Interesting Facts about Diverse Groups in America

Woman dancing in colorful dress
Hispanic Heritage Month Celebration. Texas A&M University

There are many diverse groups in America, but that doesn’t mean Americans are as familiar with the cultural groups in their country as they should be. The U.S. Census Bureau helps to shed light on diverse groups in the U.S. by compiling statistics that break down regions in which certain racial and ethnic groups are concentrated, contributions to the military, business, and education by Americans of different racial backgrounds, and more.

The Latinx American Demographic

Hispanic Heritage Month Celebration
Texas A&M University

The Latinx American population is among the fastest-growing in the United States. They make up more than 17% of the U.S. population. By 2050, Latinx Americans are projected to make up a whopping 30% of the populace.

As the Latinx community expands, Latinx Americans are making headway in areas such as business. The census reports that Latinx-owned businesses grew 43.6% between 2002 and 2007. While Latinx Americans are advancing as entrepreneurs, they face challenges in education. Just 62.2% of Latinx Americans had graduated from high school in 2010, compared to 85% of Americans overall. Latinx people are also more likely to live below the poverty threshold than the general population.

Interesting Facts About Black Americans

Juneteenth Reenactment
Civil War History Consortium/Flickr.com

For years, Black Americans were the nation’s largest racial-ethnic minority group. Today, Latinx Americans have outpaced Black Americans in population growth, but Black Americans continue to influence U.S. culture in important ways. Despite this, misconceptions about Black Americans persist. Census data helps to clear up some of the longstanding negative stereotypes about Black Americans.

For example, Black businesses are booming, Black Americans have a long tradition of military service, with Black veterans amounting to more than two million in 2010. Moreover, Black Americans graduate from high school at about the same rate as White Americans do overall. In places such as New York City, Black immigrants lead immigrants from other racial-ethnic minority groups in earning high school diplomas.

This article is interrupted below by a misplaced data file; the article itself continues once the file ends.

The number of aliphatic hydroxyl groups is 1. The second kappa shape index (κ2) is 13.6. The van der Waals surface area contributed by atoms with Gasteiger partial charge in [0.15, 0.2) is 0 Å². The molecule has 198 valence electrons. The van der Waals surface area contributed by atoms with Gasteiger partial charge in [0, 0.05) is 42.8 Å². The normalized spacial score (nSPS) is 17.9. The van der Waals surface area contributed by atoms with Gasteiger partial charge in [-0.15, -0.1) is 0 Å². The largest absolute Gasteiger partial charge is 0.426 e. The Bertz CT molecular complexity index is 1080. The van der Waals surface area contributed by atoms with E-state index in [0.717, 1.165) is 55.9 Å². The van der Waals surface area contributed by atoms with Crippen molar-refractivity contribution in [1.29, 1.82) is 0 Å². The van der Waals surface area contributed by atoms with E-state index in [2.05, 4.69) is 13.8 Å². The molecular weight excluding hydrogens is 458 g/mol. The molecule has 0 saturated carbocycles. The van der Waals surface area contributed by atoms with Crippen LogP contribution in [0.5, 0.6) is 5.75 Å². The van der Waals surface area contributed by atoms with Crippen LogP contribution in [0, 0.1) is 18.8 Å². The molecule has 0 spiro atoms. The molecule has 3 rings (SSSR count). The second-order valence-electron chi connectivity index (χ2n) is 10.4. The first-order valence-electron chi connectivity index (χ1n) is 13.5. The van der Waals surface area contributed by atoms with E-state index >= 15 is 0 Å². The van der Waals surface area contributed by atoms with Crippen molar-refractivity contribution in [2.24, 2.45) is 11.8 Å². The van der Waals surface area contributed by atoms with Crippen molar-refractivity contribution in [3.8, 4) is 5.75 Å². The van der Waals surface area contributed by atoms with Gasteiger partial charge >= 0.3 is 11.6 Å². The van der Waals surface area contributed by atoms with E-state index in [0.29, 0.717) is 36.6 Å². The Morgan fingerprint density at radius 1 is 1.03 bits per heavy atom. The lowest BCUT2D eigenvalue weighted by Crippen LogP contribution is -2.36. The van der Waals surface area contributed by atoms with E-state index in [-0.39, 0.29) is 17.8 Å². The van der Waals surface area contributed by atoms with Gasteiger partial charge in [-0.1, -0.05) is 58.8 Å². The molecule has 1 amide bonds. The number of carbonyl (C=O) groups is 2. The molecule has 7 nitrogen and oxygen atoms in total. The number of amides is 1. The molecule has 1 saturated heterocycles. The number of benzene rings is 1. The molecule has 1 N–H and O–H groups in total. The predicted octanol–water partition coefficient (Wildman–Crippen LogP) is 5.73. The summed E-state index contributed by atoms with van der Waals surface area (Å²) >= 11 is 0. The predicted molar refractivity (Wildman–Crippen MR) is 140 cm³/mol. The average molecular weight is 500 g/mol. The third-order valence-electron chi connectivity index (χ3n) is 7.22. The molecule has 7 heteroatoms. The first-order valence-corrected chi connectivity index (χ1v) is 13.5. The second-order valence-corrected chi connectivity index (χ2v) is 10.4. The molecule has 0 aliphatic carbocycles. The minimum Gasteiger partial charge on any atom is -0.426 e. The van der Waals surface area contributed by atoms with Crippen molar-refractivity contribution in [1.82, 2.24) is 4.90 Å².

While Black Americans have long been associated with urban centers in the East and Midwest, census data reveals that Black Americans have relocated to the South in such large numbers that most Black people in America live in the former Confederacy.

Statistics About Asian Americans and Pacific Islanders

Asian American Heriage Celebration

USAG - Humphreys/Flickr

Asian Americans make up more than 5% of the population, according to the U.S. Census Bureau. Although this is a small slice of the overall American population, Asian Americans constitute one of the fastest-growing groups in the country.

The Asian American population is a diverse one. Most Asian Americans have Chinese ancestry, followed by Filipino, Indian, Vietnamese, Korean, and Japanese. Considered collectively, Asian Americans stand out as a racial-ethnic minority group that has excelled beyond the mainstream in educational attainment and socioeconomic status.

Asian Americans have higher household incomes than Americans generally. They also have higher rates of educational attainment. But not all Asian groups are well off.

Southeast Asian people and Pacific Islanders suffer from much higher rates of poverty than the Asian American population overall does and lower levels of educational attainment. The takeaway from census statistics about Asian Americans is to remember that this is an eclectic group.

Spotlight on the Native American Population

Native American Heritage Celebration

Flickr

Thanks to movies such as "Last of the Mohicans," there’s the idea that Native Americans no longer exist in the United States. While the American Indian population isn’t exceptionally large, there are several million Native Americans in the U.S., 1.2% of the nation’s total.

Nearly half of these Native Americans identify as multiracial. Most American Indians identify as Cherokee followed by Navajo, Choctaw, Mexican American Indian, Chippewa, Sioux, Apache, and Blackfeet. Between 2000 and 2010, the Native American population grew by 26.7%, or 1.1 million.

Most American Indians live in the following states: California, Oklahoma, Arizona, Texas, New York, New Mexico, Washington, North Carolina, Florida, Michigan, Alaska, Oregon, Colorado, Minnesota, and Illinois. Like other underrepresented groups, Native Americans are succeeding as entrepreneurs, with Native American businesses growing by 17.7% from 2002 to 2007.

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Nittle, Nadra Kareem. "Interesting Facts about Diverse Groups in America." ThoughtCo, Jun. 3, 2021, thoughtco.com/racial-minority-groups-in-the-us-2834984. Nittle, Nadra Kareem. (2021, June 3). Interesting Facts about Diverse Groups in America. Retrieved from https://www.thoughtco.com/racial-minority-groups-in-the-us-2834984 Nittle, Nadra Kareem. "Interesting Facts about Diverse Groups in America." ThoughtCo. https://www.thoughtco.com/racial-minority-groups-in-the-us-2834984 (accessed October 24, 2021).